April 04, 2008
Build a Data Center, Heat the Town Pool
That's what a new data center in Zurich, Switzerland will do with its 2,800 megawatts of excess heat - keep swimmers
warm by reusing about 90 percent of the electricity needed to run the data center by reclaiming the heat produced, and save 130 tons of CO2 emissions in the process. This is one of the three
latest green data center projects that IBM is building as part of its Project Big Green
The other two data centers are being built for kika/Leiner, a green furniture company in St. Polten, Austria; and Telecom Egypt in Cairo.
kika/Leiner's data center is a free-standing cube with about 1,000 square feet of IT space that fulfills all state-of-the-art technical security requirements of a data center. It is locked, has no windows, is equipped with an automatic fire-extinguishing system, and is protected against flooding. The data center does not contain any working space and entrance is restricted. Free cooling will be used in cold months, meaning the air conditioning for the data center will come directly from the cold outside air. Only on warm days will the data center be automatically cooled.
The data center features racks with the newest IBM BladeCenter technology. IBM BladeCenter integrates servers, networks, storage and business applications in highly efficient one-inch systems that sit in a rack like books in a shelf. Hot air is reduced to room temperature by water-cooled heat exchangers attached to the BladeCenter racks. The high density area covers about a third of the data center IT space and, if required, can be extended. Another third of the data center is space for conventional computing servers with low heat emissions. The last third will remain empty for future expansion.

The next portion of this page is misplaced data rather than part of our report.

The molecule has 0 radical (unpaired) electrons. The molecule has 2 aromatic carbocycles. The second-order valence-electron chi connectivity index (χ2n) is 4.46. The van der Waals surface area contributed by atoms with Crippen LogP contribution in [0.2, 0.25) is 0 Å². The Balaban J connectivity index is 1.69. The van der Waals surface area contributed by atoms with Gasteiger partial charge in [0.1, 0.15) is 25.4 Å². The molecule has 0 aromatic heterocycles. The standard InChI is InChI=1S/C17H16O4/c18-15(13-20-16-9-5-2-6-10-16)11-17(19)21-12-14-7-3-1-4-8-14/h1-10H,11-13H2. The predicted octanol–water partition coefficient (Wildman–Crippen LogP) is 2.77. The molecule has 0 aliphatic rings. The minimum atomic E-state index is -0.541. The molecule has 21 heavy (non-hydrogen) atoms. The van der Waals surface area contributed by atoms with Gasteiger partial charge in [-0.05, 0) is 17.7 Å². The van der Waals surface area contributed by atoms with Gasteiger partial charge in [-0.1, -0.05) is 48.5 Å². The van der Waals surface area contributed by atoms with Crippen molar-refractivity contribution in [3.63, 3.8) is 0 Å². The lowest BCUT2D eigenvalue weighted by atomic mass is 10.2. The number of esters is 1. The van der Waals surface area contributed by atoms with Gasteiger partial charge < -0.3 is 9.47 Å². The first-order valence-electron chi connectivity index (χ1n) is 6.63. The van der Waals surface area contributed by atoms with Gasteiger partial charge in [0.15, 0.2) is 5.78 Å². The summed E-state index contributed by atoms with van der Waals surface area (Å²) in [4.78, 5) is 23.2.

With more than 10 million customers, Telecom Egypt is the country's largest telecom company. According to Khaled Marmoush, it's CIO, "Telecom Egypt was convinced that IBM was the best choice because of IBM's standards and methodologies and the experience of the IBM team who worked as a trusted consultant. IBM provided not only the information about data centers that Telecom Egypt was looking for, but also the technologies and services that are used in today's data centers."
|by Will Runyon||April 4, 2008 in Design, Energy Efficiency, Power & Cooling, Services, Who's Who |
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